Rule Four states that devices for self-testing are classified as Class C, with several exceptions that include pregnancy tests, fertility tests and cholesterol tests. Those devices are classified as Class B.
Rule Five states that products for general laboratory use, instruments, and specimen receptacles are Class A.
Rule Six states that devices not covered by the previous rules are Class B.
Rule Seven states that devices which are controls without a quantitative or qualitative assigned value are Class B.
For the full text of the rules, see Annex VIII in the IVDR.
NOTE: It should be noted that under the new rules, the majority of IVDs will be classified as Class B or Class C; however, IVDR also states that if a device has multiple intended purposes that fall under different classes, the device should be placed in the highest-risk class.
How does IVD class affect the path to obtaining CE Marking?
Under IVDD, the vast majority of IVDs could be self-certified by their manufacturers, meaning they did not require the involvement of a Notified Body to obtain their CE Marking.
However, the requirements in IVDR mean that manufacturers now face the opposite situation—most of them will need to undergo a conformity assessment by a Notified Body. In fact, unless an IVD is a Class A, non-sterile device, it will now require the involvement of a Notified Body.
This has huge implications for IVD manufacturers. For one, it increases the number of companies that Notified Bodies must audit. In fact, the workload for Notified Bodies is one of the reasons that the European Commission (EC) recently delayed the implementation of IVDR.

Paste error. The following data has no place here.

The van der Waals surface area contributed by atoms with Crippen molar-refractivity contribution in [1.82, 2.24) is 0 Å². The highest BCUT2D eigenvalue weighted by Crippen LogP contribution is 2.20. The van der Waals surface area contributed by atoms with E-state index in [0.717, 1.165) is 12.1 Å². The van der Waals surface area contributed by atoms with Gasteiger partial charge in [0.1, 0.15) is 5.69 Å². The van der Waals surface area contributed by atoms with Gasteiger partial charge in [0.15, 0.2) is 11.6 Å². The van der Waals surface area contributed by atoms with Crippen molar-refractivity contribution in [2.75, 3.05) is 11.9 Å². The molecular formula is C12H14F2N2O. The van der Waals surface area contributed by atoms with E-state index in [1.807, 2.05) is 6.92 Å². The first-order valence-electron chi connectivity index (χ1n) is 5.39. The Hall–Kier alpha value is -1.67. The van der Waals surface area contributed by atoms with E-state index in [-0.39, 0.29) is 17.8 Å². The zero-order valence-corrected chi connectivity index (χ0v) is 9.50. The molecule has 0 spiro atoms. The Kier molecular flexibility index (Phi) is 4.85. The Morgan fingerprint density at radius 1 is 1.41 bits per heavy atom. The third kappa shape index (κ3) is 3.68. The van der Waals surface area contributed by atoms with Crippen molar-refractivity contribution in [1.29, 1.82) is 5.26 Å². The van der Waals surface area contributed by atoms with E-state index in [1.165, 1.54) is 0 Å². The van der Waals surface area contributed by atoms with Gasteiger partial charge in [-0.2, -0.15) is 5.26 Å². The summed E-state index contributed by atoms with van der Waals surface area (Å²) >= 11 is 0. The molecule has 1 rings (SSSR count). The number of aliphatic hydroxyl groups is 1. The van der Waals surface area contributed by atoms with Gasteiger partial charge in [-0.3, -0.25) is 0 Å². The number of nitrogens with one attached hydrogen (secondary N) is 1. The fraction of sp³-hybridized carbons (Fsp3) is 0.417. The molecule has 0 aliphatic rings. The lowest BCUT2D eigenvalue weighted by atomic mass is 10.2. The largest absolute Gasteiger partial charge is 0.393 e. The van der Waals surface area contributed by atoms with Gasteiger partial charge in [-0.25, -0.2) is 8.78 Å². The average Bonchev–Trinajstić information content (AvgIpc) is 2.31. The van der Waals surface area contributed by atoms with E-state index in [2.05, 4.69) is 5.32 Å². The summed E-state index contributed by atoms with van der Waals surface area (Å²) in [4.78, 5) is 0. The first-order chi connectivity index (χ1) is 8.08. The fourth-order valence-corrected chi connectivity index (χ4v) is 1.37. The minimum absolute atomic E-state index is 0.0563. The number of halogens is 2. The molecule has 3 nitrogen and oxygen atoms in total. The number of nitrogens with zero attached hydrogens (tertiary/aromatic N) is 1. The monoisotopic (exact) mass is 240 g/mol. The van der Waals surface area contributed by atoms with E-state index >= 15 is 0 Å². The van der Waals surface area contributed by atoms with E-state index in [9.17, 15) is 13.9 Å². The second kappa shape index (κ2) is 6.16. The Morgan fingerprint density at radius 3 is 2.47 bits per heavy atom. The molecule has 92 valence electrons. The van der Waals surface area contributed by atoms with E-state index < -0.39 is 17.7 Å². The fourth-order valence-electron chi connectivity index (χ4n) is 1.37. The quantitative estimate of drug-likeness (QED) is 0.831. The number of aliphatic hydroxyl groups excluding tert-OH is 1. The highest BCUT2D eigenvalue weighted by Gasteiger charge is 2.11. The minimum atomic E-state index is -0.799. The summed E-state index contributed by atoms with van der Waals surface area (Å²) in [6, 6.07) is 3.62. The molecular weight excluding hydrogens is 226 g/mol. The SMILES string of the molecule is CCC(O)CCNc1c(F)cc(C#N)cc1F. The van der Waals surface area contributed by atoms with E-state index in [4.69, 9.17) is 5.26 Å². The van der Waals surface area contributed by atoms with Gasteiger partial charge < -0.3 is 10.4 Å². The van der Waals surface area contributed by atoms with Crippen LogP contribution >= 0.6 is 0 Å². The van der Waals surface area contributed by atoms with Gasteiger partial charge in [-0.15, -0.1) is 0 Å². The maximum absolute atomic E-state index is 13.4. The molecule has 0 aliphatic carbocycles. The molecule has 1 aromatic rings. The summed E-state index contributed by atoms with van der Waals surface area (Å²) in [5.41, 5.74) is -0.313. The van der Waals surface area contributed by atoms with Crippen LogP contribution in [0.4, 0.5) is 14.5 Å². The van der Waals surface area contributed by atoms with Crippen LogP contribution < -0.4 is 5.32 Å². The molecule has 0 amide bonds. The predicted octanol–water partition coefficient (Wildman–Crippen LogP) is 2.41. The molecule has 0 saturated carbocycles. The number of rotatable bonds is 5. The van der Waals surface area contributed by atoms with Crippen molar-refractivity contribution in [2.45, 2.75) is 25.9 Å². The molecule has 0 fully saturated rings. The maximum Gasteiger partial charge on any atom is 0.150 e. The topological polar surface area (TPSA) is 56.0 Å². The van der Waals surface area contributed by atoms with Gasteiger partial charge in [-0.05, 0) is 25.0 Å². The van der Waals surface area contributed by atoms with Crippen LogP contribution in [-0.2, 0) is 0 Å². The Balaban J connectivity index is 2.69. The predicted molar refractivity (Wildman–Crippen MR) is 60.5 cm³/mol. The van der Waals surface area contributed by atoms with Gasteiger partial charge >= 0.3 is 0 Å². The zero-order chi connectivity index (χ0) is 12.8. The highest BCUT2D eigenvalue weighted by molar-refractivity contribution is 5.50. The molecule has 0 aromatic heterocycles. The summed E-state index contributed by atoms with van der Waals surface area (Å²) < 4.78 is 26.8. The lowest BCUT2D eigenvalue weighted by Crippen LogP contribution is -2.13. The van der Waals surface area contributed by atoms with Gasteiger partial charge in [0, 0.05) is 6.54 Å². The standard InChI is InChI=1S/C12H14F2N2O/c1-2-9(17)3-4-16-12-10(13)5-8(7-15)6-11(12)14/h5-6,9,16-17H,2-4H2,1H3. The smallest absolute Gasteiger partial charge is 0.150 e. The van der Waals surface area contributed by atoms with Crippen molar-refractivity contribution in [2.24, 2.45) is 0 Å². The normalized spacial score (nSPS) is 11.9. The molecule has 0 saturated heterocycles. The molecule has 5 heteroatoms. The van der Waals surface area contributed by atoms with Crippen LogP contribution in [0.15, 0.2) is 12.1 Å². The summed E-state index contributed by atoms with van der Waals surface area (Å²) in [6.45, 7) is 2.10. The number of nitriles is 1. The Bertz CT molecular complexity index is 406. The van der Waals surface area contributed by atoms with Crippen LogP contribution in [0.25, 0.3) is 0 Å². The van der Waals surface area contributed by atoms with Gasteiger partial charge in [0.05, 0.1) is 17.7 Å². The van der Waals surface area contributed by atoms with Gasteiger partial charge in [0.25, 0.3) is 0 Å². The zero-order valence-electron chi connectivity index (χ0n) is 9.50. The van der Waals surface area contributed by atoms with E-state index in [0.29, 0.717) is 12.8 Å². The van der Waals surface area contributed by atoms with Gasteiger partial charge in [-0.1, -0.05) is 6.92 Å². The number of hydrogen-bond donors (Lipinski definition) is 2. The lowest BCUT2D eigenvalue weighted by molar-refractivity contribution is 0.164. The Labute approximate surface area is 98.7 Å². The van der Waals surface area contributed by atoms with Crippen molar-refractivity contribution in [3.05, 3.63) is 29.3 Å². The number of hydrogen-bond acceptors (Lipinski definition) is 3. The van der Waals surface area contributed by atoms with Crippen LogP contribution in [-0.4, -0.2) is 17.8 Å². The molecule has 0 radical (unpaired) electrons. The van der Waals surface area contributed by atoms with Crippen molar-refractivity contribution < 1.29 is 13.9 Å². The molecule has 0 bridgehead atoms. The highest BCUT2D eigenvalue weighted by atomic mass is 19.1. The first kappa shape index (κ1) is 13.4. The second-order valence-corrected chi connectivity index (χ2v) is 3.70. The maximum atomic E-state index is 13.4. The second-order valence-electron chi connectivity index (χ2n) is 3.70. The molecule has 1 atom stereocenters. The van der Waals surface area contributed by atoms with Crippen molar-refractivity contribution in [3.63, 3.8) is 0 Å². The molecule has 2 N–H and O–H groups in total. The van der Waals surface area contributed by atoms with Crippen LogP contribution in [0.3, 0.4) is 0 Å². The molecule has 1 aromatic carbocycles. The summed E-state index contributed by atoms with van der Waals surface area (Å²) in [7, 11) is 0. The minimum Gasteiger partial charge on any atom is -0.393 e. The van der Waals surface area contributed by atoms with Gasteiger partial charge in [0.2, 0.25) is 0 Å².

Even with the delay, however, it’s crucial that IVD manufacturers understand there may be a bottleneck and should proactively work with a Notified Body during the extended transition period.
IVDR also requires every IVD manufacturer to implement a quality management system (QMS). Manufacturers of all device classes aside from Class A, non-sterile IVDs will need to have their QMS and their Technical File or Design Dossier audited by a Notified Body.
In the EU, ISO 13485 is the recognized standard for a QMS, and an audit must be performed to make sure that your QMS conforms to the standard’s requirements. If the IVD manufacturer passes the audits, they will be issued a CE Certificate and an ISO 13485 Certificate.
After receiving the certificates, the manufacturer must declare conformity, as directed by Annex IV of IVDR. The Declaration of Conformity is the manufacturer’s assent that their device is compliant with all applicable regulations within the EU. At this point, the CE Marking may be affixed to the product.
Remember, all IVD device classes other than Class A, non-sterile will be audited every year by a Notified Body to ensure their compliance with IVDR classification and other applicable requirements.
How Greenlight Guru simplifies the IVDR classification process for Faster CE Marking
The move to a risk-based classification system under IVDR means that risk analysis is more important now than ever for IVD manufacturers. At Greenlight Guru, we understand the critical role that risk plays in classifying and bringing a safe and effective product to market.
That’s why our Medical Device Success Platform (MDSP) comes with an easy to use graphical interface that ties into your design control matrix—and allows you to identify risk acceptability criteria with ease.
You’ll be able to use that criteria and terminology to apply consistent classification of risk across the board. Risk levels are then automatically evaluated based on your criteria and used to populate your risk acceptability matrix—providing more control and visibility into risk.
Get your free demo of Greenlight Guru to see just how easy we make risk analysis and IVDR classification for your device.
Looking for a design control solution to help you bring safer medical devices to market faster with less risk? Click here to take a quick tour of Greenlight Guru's Medical Device QMS software